THE OMEN (1976)
Robert Thorn (Gregory Peck) is the US Ambassador to Great Britain in this movie. He and wife Katherine (Lee Remick) are desperate for a child of their own so, when their baby is stillborn, Robert arranges through a priest to accept a replacement child recently born without telling his wife what has transpired. As mysterious deaths begin to happen around the ambassador, suspicions arise that the boy Damien (Harvey Stephens) might possibly be the Anti-Christ – the Devil’s own son! Occasionally, supernatural thrillers strike a chord with movie-goers and a hit emerges. The Omen is one such film and it would spawn a sequel.
Director Richard Donner (L) with Gregory Peck
Director Richard Donner knew precisely the kind of boy he needed to portray the evil Damien, so in the auditions he instructed the youngsters lined up to ‘come at him’, as if they were attacking Katherine Thorn during the church wedding scene. They were to hold nothing back. Five year-old Harvey Stephens launched himself at Donner, screaming, clawing at his face and kicking him in the groin! Donner pulled the boy off him, ordered his hair to be dyed black and cast him as Damien. British actress Billie Whitelaw, who played Mrs. Baylock in the picture, said of young Harvey: ‘I wanted to strangle him. He really was a little devil. He was just awful.’ The director often resorted to shouting at the boy off-screen in order to obtain the appropriate facial expressions. ‘What are you looking at you little bugger? I’ll clobber you!’ was occasionally heard echoing around the set.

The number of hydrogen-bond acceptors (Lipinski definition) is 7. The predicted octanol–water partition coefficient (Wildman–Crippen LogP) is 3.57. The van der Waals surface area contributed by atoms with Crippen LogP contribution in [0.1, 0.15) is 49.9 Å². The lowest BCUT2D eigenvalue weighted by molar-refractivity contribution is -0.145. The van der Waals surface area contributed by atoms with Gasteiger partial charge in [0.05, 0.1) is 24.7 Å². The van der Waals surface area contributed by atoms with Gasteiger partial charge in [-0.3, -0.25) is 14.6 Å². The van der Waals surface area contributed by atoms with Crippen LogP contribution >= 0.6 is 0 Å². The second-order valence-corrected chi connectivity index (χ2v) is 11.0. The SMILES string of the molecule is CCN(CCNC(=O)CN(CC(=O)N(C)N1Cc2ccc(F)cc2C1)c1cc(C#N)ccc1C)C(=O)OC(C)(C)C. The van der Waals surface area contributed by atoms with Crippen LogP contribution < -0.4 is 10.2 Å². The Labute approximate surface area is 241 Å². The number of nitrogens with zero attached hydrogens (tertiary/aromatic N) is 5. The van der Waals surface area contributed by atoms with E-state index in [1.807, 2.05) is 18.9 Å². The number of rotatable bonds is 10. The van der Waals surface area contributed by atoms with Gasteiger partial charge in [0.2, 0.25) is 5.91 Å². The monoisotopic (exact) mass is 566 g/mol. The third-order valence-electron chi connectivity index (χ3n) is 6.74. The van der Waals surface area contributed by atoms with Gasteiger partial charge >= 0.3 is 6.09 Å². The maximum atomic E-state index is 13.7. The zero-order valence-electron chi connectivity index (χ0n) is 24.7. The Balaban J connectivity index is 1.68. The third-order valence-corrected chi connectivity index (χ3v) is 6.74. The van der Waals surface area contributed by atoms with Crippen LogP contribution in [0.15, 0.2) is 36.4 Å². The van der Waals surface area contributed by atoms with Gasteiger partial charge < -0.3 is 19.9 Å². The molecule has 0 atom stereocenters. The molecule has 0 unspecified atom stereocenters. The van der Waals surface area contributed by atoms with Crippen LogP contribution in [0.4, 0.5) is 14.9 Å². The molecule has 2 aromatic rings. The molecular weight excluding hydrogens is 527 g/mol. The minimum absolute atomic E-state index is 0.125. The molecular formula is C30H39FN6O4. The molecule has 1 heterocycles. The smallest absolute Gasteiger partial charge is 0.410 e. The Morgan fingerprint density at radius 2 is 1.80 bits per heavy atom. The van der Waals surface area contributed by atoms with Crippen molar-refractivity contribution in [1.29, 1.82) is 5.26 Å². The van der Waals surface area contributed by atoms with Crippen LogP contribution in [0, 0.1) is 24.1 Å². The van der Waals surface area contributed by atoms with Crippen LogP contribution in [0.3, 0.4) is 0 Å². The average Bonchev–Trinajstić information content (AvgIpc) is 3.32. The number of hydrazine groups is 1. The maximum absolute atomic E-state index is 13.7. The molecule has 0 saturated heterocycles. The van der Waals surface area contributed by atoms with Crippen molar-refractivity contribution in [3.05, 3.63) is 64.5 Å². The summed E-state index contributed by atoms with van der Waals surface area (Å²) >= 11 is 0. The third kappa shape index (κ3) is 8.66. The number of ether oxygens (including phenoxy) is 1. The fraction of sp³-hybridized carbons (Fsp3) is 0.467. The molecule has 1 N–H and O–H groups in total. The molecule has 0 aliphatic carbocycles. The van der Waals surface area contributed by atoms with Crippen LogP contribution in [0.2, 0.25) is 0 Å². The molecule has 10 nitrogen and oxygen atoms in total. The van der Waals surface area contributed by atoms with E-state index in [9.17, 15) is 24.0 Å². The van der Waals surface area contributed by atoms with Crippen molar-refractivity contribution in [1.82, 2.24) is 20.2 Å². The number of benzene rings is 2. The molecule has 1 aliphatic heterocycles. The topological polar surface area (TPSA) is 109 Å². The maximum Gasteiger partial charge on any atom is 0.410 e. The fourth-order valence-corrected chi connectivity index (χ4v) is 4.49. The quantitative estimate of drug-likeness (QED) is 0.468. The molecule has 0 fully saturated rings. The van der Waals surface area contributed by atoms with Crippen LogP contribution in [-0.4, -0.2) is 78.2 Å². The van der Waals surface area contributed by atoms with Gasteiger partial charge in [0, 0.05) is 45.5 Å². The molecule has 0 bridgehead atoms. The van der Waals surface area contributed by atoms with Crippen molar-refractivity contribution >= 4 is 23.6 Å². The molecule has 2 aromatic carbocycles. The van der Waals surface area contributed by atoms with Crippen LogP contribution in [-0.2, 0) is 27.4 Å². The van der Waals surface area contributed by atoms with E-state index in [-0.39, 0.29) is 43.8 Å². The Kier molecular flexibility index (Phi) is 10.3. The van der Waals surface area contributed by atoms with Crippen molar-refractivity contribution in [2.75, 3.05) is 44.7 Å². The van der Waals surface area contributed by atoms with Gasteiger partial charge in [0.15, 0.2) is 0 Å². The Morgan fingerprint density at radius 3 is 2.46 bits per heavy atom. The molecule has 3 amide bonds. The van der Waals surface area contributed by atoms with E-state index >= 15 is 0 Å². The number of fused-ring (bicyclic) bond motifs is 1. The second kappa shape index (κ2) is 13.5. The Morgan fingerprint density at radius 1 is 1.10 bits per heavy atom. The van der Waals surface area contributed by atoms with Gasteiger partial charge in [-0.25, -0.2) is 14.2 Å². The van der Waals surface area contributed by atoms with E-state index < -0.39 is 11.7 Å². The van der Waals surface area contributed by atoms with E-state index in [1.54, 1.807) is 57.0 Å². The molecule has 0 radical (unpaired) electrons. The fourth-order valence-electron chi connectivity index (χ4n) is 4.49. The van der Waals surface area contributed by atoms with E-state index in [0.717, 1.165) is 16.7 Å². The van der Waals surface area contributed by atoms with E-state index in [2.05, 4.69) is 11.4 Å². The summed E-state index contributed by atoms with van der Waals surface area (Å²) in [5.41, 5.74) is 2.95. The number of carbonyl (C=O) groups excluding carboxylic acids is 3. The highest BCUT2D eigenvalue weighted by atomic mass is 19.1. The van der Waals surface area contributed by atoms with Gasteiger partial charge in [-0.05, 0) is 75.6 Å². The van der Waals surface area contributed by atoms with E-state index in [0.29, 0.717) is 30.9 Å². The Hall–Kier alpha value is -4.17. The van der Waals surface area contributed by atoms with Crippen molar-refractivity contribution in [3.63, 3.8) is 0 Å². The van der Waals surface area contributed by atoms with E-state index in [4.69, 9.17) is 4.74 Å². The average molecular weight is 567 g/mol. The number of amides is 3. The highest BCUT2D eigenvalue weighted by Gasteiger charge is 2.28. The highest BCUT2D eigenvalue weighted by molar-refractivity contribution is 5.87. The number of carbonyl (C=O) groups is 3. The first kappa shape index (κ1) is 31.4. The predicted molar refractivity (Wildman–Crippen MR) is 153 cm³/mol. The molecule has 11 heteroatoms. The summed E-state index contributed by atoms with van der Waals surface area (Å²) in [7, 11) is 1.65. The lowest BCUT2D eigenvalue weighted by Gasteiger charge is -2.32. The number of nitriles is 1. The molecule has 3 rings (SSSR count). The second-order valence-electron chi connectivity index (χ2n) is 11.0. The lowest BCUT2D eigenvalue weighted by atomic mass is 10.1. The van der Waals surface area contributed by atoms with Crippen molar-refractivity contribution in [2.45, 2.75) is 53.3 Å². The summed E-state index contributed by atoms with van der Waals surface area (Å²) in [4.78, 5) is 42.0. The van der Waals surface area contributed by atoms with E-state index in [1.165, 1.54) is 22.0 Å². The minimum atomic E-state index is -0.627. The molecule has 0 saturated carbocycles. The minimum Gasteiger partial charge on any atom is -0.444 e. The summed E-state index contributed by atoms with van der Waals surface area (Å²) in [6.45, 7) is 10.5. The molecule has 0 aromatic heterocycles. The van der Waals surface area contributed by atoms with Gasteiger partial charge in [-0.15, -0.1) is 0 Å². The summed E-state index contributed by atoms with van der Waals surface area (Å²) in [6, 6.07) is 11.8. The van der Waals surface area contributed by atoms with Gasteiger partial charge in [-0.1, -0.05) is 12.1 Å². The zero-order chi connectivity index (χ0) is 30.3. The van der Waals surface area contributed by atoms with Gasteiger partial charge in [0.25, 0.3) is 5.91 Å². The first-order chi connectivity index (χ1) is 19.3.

The wonderful Billie Whitelaw as Mrs. Baylock
At the time of shooting, Gregory Peck was going through a terrible time. His son Jonathon had committed suicide in 1975 while Peck had been away. Consequently, he felt racked with guilt and possibly accepted the role of Damien’s tortured father as some kind of penance. He accepted the role at a huge salary cut (he was paid just $250,000), but agreed to a 10% cut of the picture’s box-office grosses. To the surprise of just about everyone involved, The Omen took in $60 million in the United States alone, making it the highest-paid payday of Peck’s entire career! Donner believed that much of the movie’s enormous success was due to Jerry Goldsmith’s terrific score which, he felt, increased the tension and fear. Goldsmith received just $25,000 to compose the score and it won him his solitary career Oscar. The picture itself was the fifth highest grossing movie of 1976.
Lee Remick as Katherine Thorn
For those who like to ignore coincidence and prefer to believe that some productions are cursed, The Omen certainly seemed to fit the bill. Of course, opinion on the validity of the following claims is divided to this day. Peck and screenwriter David Seltzer took separate flights to the UK for the shoot and both airliners were struck by lightning on route. Later, Peck cancelled a flight to Israel and the aircraft he was to have chartered allegedly crashed, killing all five passengers on board. Then producer Harvey Bernhard was in Rome when lightning narrowly missed him. Donner’s hotel was bombed by the IRA and he was also struck by a car. On day one of the shoot, several principal members of the crew survived a head-on car crash. Rottweilers were said to have turned on their trainers and injured them. There was even a tale about baboons used in the picture attacking and killing their zookeeper! Debate continues around whether or not these ‘incidents’ actually took place or were merely part of a publicity campaign aimed at promoting the movie.